Blogging receives a lot of criticism it seems especially from “real writers”. The real writers of the world seem pretty irked that there are some non-english majors out there who up and decided to start rambling about pretty shoes and scented candles and eventually landed a book deal out of the whole gig. In a sense a small part of me gets it. Despite sporadic fluffy posts about rompers or flowery dresses I try to keep this space pretty real and center the focus around writing about topics that are important to me which in my case tends to lean towards feelings and the lessons I learn from them. I understand the arguments against blogging as real writing after all taking selfies and spending half your grocery budget on macaroons to photograph so you can write about it doesn’t make you a writer. Nothing makes you a writer except, wait for it, writing. So why is there this “Bloggers vs. Writers” (Us Vs. Them) mentality? Why can’t we accept that there is room for bloggers whose primary purpose is a curated collection of shoefies and a lack of attention to grammar and there are other bloggers who use the venue as a space for writing. Just because blogging requires the ability to type and assumes the author can develop simple sentences the platform isn’t reserved for writers (and it shouldn’t be). Books aren’t even reserved for writers just ask whoever decided to give any of the real housewives a writing contract. Just as pools aren’t solely open to bikini models and Victoria’s Secret Angels, WordPress has room for aspiring writers and 13 year olds with a lot of pent up angst. Some of those 13 year olds are actually pretty profound (believe it or not).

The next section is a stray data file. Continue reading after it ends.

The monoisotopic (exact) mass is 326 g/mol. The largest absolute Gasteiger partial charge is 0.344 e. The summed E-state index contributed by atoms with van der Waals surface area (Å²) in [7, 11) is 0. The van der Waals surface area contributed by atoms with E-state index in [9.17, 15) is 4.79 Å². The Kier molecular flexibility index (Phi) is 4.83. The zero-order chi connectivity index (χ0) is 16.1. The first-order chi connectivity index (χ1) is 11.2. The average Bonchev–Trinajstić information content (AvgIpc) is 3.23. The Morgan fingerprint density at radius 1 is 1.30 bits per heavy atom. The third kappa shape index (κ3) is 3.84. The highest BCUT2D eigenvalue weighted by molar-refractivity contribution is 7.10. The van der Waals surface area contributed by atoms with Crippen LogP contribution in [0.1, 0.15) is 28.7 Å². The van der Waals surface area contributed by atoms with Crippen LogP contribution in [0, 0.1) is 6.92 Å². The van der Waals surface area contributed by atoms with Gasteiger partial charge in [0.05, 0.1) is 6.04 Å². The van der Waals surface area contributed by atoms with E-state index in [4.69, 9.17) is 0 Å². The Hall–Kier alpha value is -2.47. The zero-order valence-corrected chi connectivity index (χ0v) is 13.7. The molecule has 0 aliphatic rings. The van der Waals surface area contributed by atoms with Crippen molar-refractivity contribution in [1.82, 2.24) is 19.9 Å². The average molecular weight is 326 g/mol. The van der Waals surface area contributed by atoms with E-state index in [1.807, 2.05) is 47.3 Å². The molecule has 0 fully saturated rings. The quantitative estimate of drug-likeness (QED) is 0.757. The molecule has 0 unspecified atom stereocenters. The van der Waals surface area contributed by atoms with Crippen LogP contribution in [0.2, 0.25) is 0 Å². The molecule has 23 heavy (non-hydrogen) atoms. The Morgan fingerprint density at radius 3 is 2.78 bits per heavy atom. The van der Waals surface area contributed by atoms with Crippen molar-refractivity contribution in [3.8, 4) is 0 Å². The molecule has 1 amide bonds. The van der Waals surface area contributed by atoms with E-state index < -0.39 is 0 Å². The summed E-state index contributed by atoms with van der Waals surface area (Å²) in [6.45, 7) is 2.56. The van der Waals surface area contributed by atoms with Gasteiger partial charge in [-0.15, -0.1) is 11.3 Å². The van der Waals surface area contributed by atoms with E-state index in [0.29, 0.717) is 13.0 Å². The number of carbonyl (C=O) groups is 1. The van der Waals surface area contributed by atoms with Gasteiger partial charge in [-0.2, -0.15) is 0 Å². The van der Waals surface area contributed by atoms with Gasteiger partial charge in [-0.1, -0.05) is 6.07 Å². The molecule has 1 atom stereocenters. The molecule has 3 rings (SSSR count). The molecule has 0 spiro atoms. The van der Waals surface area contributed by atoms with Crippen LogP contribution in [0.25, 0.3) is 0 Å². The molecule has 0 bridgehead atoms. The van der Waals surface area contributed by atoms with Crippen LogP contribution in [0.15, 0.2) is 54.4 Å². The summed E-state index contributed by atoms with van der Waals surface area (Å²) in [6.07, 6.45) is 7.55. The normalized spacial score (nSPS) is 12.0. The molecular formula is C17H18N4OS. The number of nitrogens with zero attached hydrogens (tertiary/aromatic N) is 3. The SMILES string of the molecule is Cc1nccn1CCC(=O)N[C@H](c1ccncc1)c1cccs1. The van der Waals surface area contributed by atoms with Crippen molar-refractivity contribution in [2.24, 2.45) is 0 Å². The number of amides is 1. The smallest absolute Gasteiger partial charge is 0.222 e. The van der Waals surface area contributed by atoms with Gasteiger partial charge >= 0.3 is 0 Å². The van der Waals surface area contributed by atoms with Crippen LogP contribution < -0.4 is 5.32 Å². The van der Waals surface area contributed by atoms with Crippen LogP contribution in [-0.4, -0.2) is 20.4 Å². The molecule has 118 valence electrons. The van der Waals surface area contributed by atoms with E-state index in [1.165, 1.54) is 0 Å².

Personally blogging has helped me to fall in love with writing again. Growing up I always kept diaries and wrote in them religiously. During my free time at school I wrote lengthy stories and in the summer I would create my own magazines and newspapers while my brother played with plastic dinosaurs. For the longest time I was in love with writing but not just writing I was in love with words. I stayed up late into the night reading under my covers, I read in candlelit baths until my skin was pruny and when I back talked my Mom I was grounded from reading (really goes to show you how introverted I’ve always been). The more I read the more I was drawn towards writing; I yearned for the ability to create and express myself the way the authors I admired seemed to so effortlessly. I read constantly (walking home from my bus stop, in the shower, at the dinner table) and when I reached high school it sort of just stopped.
Like many high school students I was actively involved in school, I was taking more than a full schedule of classes (hello before school PE at 6am) and filled my extracurricular calendar with cheerleading, gymnastics, student council, environmental club and We the People (a constitutional speech and debate team) not to mention making out in trees with my hippie boyfriend. Every day was a balancing act and my time for reading and writing really became limited to school assignments. It was sad actually! College clearly wasn’t the ideal arena for re-exposing myself to my love of writing. As much as I appreciate sorority life and the opportunities it presents, a creative space for introspective hobbies is just not a quality the greek system can boast. When I transferred schools and left my sorority I didn’t suddenly gain a bunch of extra time. I was in school full time while simultaneously working two nannying jobs and dog walking on the side yet I found myself with more space to be introspective. I found myself reading blogs between classes because I didn’t have sorority friends to talk to or walk to my next class with. As I read normal people discussing their ordinary lives in what I found to be such an enchanting way and I thought “Hey! I want to do that too“.